2. The ability to give a clear and well-founded oral and written report on research results in correct English, when required, or Dutch, meeting the criteria of the discipline;
  3. The ability to provide constructive feedback to and formulate criticism of the work of others and the ability to evaluate the value of such criticism and feedback on one’s own work and incorporate it;
  4. The ability to participate in current debates in the specialisation;
  5. (ResMA only:) The ability to participate in a discussion of the theoretical foundations of the discipline.

Learning objectives, pertaining to the specialisation

The student has acquired:

  1. Thorough knowledge and comprehension of one of the specialisations or subtracks as well as of the historiography of the specialisation, focusing particularly on the following;
    -in the specialisation Europe 1000-1800: broader processes of political, social and cultural identity formation between about 1000-1800; awareness of problems of periodisation and impact of ‘national’ historiographical traditions on the field.
  2. (ResMA only): Thorough knowledge and comprehension of the theoretical foundation of the discipline and of its position vis-à-vis other disciplines.

Learning objectives, pertaining to this Literature Seminar

The student:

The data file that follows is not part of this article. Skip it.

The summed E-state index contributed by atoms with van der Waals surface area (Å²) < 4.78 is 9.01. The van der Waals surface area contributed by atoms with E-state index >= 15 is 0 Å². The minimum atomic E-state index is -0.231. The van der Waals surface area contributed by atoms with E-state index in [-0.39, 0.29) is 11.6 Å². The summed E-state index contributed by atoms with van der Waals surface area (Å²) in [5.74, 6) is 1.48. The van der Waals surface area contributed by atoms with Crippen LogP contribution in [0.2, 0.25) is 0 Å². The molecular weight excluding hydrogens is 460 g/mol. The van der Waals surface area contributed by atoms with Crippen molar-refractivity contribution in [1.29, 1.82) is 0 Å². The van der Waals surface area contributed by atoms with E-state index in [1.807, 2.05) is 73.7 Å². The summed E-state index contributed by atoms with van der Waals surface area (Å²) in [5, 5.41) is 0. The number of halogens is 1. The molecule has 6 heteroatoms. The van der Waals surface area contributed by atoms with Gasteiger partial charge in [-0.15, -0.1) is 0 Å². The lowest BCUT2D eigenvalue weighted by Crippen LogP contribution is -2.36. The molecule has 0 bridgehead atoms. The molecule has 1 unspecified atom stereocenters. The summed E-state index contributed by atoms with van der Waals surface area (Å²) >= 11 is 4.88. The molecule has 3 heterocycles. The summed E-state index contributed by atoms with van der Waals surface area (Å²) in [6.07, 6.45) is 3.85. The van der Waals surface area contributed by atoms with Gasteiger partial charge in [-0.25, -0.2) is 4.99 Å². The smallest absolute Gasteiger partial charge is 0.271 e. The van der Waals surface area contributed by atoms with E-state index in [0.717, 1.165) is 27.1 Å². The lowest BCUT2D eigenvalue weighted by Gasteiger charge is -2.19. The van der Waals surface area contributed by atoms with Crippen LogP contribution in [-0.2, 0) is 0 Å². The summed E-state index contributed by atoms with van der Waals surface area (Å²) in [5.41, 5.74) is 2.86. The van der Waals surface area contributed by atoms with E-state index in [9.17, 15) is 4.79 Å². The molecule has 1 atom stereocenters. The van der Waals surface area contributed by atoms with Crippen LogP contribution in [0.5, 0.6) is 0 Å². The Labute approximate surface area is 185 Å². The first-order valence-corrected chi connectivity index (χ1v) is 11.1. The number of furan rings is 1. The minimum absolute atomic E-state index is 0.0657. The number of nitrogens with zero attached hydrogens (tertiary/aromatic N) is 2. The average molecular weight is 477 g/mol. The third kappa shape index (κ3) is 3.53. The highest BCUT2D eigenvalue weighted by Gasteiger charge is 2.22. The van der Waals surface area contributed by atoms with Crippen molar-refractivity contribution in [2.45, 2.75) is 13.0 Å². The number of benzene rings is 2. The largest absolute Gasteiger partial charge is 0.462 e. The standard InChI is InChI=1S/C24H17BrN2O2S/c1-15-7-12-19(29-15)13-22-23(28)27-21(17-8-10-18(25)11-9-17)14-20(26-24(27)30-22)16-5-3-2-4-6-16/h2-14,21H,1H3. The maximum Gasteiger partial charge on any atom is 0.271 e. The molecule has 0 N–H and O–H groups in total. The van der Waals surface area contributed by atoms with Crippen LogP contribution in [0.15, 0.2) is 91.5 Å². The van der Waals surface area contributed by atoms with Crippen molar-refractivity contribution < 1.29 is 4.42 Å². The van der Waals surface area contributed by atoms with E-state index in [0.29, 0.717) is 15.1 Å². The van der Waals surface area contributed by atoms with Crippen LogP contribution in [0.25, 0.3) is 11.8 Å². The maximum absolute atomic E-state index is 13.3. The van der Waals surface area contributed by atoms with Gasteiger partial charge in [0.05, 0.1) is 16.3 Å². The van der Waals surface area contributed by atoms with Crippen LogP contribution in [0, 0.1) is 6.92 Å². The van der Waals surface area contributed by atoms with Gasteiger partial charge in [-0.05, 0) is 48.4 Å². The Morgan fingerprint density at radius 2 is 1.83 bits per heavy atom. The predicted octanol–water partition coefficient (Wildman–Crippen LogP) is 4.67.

1. will have a thorough knowledge of two current historiographical debates on cross-cultural interactions in medieval and early modern history: one related to racial categorisations, the other to religion and political change;
  2. understands the complexity of these debates in terms of the use of historical concepts; has the capacity to engage with current debates on the possibilities and complications of global comparison as well as the connections between royalty and religion;
  3. will be able to develop her/his own critical view of a specific aspect of these debates through oral presentations and written papers, based on the reading of several recent monographs and a selection of articles.


The timetables are available through My Timetable.

Mode of instruction

  • Seminar (compulsory attendance)

This means that students have to attend every session of the course. If a student is not able to attend, the student is required to notify the teacher beforehand. The teacher will determine if and how the missed session can be compensated by an additional assignment. If specific restrictions apply to a particular course, the teacher will notify the students at the beginning of the semester. If a student does not comply with the aforementioned requirements, he will be excluded from the seminar.